Calling For a Multilateral Approach to Tackle Political Risk
From ongoing trade wars to monetary policy hitting a wall, the outlook for the global economy is hardly rosy. But following its annual meeting in Washington, the International Monetary Fund was quick to point out the rocky road ahead limited what could actually be done to prevent the slowdown from escalating further. The convening power of the IMF, bringing together central bankers and finance ministers from across the world, remains indisputable. Yet how the IMF and other international financial institutions may be able to preempt the risks ahead remain unclear at best.
Political as much as macroeconomic risks clearly loom large in Asia. In its flagship World Economic Outlook report, the IMF was quick to point out that escalating trade tensions between the United States and China were one of the biggest factors weighing down on global growth. Its chief economist Gita Gopinath stated that “the weakness in growth is driven by a sharp deterioration in manufacturing activity and global trade, with higher tariffs and prolonged trade policy uncertainty damaging investment and demand for capital goods.” The agency now projects global GDP growth to reach 3.0 percent in 2019, the slowest pace of growth since the global financial crisis of 2008.
Asian countries, especially Japan and South Korea, have been particularly vulnerable to the uncertainties.
It’s hardly surprising that the ongoing trade dispute between Washington and Beijing would hurt growth prospects worldwide, given the impact the tariff increases have on markets including raising costs, disrupting supply chains, lowering productivity, and keeping new investments at bay as businesses not just in China and the United States but worldwide scramble to anticipate the next moves by the governments. Asian countries, especially Japan and South Korea, have been particularly vulnerable to the uncertainties, even though Southeast Asia has benefitted to an extent from the relocation of investments from China to other parts of the region that are more competitive as well as stable. What’s more, the fact that the United States is now entering a new phase in trade tensions with the European Union, is only increasing the downward pressure posed by escalating tariff wars.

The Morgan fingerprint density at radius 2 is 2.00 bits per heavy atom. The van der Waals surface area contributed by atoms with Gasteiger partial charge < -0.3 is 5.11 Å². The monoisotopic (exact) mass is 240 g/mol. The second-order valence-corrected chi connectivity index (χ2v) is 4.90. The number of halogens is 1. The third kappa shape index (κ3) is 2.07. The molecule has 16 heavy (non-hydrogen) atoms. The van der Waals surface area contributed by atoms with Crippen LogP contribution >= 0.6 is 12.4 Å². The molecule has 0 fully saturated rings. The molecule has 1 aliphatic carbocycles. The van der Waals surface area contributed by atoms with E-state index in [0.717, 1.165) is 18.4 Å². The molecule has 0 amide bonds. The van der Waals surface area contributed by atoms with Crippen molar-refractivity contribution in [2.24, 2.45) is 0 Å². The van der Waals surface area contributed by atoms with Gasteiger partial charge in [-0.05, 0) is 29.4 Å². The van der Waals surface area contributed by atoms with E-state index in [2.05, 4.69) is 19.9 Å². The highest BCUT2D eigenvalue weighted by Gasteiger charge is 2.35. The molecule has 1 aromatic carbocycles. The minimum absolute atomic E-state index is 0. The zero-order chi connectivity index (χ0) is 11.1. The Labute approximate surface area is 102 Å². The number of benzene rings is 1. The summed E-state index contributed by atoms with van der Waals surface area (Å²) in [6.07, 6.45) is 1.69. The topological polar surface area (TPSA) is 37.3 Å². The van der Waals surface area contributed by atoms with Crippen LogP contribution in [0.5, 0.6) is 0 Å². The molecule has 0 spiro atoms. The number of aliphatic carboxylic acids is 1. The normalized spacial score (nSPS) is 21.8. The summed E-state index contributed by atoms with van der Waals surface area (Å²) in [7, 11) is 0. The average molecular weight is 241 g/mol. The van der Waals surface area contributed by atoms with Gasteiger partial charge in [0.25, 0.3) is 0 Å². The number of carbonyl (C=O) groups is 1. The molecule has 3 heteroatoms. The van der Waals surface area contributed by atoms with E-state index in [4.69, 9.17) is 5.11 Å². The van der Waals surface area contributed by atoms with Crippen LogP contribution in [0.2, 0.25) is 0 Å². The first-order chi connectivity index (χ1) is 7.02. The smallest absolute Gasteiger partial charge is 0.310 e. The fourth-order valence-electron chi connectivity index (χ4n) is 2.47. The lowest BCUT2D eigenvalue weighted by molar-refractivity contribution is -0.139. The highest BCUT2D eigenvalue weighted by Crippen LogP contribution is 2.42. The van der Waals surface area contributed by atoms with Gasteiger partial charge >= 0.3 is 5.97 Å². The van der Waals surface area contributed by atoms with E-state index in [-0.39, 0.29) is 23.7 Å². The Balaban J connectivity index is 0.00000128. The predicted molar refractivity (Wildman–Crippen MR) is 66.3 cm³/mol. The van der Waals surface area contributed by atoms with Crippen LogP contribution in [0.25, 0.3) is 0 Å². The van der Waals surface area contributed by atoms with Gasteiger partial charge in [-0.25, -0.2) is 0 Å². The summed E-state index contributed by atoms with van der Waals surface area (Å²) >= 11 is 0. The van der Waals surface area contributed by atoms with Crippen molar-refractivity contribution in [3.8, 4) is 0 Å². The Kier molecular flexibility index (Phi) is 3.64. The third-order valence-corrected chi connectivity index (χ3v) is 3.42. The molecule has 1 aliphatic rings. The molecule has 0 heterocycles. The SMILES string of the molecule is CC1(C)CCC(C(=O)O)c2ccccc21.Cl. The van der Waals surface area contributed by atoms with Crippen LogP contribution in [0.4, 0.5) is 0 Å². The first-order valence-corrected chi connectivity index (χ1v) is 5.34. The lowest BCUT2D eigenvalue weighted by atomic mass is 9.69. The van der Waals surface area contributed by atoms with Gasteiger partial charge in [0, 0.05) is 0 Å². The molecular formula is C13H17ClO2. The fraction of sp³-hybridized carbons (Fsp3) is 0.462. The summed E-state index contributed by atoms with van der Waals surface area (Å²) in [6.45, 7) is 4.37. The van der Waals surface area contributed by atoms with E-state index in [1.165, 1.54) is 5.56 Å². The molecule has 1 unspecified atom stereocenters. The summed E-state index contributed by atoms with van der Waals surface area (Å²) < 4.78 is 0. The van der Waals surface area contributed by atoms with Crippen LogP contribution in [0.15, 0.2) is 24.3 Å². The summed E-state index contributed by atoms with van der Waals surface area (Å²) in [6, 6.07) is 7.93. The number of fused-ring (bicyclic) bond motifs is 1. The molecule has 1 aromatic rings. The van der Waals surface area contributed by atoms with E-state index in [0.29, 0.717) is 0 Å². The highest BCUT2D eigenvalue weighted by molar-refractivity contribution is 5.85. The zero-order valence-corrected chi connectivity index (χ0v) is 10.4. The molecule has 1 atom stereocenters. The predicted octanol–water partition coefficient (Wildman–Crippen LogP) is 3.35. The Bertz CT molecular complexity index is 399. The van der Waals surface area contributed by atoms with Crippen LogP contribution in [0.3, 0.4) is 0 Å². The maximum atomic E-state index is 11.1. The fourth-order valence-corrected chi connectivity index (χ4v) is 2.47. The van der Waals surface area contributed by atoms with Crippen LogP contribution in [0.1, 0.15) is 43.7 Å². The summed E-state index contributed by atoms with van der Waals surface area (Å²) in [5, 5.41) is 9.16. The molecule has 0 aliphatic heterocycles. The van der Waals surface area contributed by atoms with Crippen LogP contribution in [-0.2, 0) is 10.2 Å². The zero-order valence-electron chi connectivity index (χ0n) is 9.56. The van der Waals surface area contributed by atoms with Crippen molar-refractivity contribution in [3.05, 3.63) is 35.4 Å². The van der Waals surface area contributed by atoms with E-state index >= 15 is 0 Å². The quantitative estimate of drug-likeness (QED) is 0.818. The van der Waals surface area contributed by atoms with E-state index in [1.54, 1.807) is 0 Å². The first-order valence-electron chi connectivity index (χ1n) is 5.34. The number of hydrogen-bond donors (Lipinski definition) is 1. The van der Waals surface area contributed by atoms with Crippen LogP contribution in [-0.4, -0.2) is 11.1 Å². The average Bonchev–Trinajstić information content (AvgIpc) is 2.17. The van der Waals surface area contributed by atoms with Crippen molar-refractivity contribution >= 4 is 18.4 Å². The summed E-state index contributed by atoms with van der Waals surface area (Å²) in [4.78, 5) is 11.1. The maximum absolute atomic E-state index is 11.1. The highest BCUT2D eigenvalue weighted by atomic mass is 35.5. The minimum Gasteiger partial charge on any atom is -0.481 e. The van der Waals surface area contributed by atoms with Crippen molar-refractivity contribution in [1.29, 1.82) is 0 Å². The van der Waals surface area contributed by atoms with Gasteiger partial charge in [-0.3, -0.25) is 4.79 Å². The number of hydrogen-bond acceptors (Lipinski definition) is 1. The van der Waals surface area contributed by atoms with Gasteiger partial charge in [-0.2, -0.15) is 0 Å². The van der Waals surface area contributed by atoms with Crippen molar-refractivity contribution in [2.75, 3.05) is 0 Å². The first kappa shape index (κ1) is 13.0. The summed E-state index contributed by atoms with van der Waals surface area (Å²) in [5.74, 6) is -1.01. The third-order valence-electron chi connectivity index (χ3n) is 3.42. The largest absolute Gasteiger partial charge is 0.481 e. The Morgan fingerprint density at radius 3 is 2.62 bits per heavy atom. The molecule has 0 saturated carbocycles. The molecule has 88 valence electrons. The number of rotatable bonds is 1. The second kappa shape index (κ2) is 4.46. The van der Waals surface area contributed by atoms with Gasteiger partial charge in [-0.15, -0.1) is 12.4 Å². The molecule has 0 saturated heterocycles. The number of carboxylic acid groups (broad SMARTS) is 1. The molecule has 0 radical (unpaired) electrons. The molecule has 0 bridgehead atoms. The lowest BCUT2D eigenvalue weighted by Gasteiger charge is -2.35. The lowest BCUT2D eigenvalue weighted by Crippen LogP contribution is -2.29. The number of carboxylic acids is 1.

What is also clear is that algorithms, which have been at the heart of assessing political risk, are not as effective in measuring the risks that are entailed. Certainly, when it comes to anticipating and preparing for, as well as hedging against the uncertainties surrounding trade policy, an appreciation of political motivation is as significant as quantitative analysis. In the case of anticipating the consequences of the U.S.-China trade dispute, for instance, the political variables of how and whether the first phase of the bilateral trade deal will be implemented, and whether already imposed tariffs will actually be lifted, continues to loom large.
The time is ripe for the IMF to put its ability as a convener into good use
Having cited the ongoing trade tensions on multiple fronts as one of the biggest disruptors of global growth, the question then is how the IMF may be able to play a role in mitigating some of the ensuing risks. Whilst ensuring financial stability and providing capital to help the balance of payments is its primary objective, the agency also has the ability as well as a mandate to coordinate policies. Of course, policy coordination has focused on that by finance ministries and central banks, yet given the risks imposed by highly politically charged trade relations, the time is ripe for the IMF to put its ability as a convener into good use, and promote a trade risks conference that brings together not just trade negotiators, but also economists from the countries both directly and indirectly impacted to the table in order to assess the longer-term risks of each tariff decision that is being contemplated.
With Bulgarian economist Kristalina Georgieva newly appointed as its managing director, it is an opportune time to consider new ways of engagement. With unemployment not as significant an issue in most industrialized countries and record-low interest rates across the board, the levers of driving the global economy itself is clearly changing. With political risk becoming a bigger factor in upsetting growth worldwide, it is time to expand the role of international financial agencies can play in ensuring multilateral cooperation.
Follow Shihoko Goto, deputy director for geoeconomics and senior associate for Northeast Asia, on Twitter @GotoEastAsia.
The views expressed are the author's alone, and do not represent the views of the U.S. Government or the Wilson Center. Copyright 2019, Asia Program. All rights reserved.
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The Asia Program promotes policy debate and intellectual discussions on U.S. interests in the Asia-Pacific as well as political, economic, security, and social issues relating to the world’s most populous and economically dynamic region. Read more